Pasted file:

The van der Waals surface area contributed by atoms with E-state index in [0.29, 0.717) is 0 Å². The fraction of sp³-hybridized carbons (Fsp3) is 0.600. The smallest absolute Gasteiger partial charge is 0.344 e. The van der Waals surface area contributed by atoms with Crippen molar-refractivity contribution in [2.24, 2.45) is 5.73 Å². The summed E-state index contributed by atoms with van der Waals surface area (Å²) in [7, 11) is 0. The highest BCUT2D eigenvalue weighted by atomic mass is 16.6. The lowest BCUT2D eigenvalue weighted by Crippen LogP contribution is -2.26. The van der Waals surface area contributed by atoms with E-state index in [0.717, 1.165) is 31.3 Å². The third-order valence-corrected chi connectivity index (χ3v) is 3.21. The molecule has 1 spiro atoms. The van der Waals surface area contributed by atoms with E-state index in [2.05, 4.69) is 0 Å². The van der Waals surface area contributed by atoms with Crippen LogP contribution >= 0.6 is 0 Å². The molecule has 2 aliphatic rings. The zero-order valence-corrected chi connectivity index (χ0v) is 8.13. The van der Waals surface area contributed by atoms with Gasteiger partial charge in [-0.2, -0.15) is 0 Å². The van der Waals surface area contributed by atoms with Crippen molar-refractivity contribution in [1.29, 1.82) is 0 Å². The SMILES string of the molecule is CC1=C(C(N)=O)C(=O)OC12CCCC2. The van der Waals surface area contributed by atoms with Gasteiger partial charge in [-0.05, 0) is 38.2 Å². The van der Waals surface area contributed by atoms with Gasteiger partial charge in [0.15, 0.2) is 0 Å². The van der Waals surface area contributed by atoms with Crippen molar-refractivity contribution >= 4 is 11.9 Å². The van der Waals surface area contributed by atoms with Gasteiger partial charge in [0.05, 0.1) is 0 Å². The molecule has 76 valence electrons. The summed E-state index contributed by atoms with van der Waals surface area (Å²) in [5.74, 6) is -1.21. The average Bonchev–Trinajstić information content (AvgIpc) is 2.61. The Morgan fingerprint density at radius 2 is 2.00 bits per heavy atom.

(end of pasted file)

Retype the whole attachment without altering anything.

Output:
The van der Waals surface area contributed by atoms with E-state index in [0.29, 0.717) is 0 Å². The fraction of sp³-hybridized carbons (Fsp3) is 0.600. The smallest absolute Gasteiger partial charge is 0.344 e. The van der Waals surface area contributed by atoms with Crippen molar-refractivity contribution in [2.24, 2.45) is 5.73 Å². The summed E-state index contributed by atoms with van der Waals surface area (Å²) in [7, 11) is 0. The highest BCUT2D eigenvalue weighted by atomic mass is 16.6. The lowest BCUT2D eigenvalue weighted by Crippen LogP contribution is -2.26. The van der Waals surface area contributed by atoms with E-state index in [0.717, 1.165) is 31.3 Å². The third-order valence-corrected chi connectivity index (χ3v) is 3.21. The molecule has 1 spiro atoms. The van der Waals surface area contributed by atoms with E-state index in [2.05, 4.69) is 0 Å². The van der Waals surface area contributed by atoms with Crippen LogP contribution >= 0.6 is 0 Å². The molecule has 2 aliphatic rings. The zero-order valence-corrected chi connectivity index (χ0v) is 8.13. The van der Waals surface area contributed by atoms with Gasteiger partial charge in [-0.2, -0.15) is 0 Å². The van der Waals surface area contributed by atoms with Crippen molar-refractivity contribution in [1.29, 1.82) is 0 Å². The SMILES string of the molecule is CC1=C(C(N)=O)C(=O)OC12CCCC2. The van der Waals surface area contributed by atoms with Gasteiger partial charge in [-0.05, 0) is 38.2 Å². The van der Waals surface area contributed by atoms with Gasteiger partial charge in [0.15, 0.2) is 0 Å². The van der Waals surface area contributed by atoms with Crippen molar-refractivity contribution >= 4 is 11.9 Å². The van der Waals surface area contributed by atoms with Gasteiger partial charge in [0.05, 0.1) is 0 Å². The molecule has 76 valence electrons. The summed E-state index contributed by atoms with van der Waals surface area (Å²) in [5.74, 6) is -1.21. The average Bonchev–Trinajstić information content (AvgIpc) is 2.61. The Morgan fingerprint density at radius 2 is 2.00 bits per heavy atom.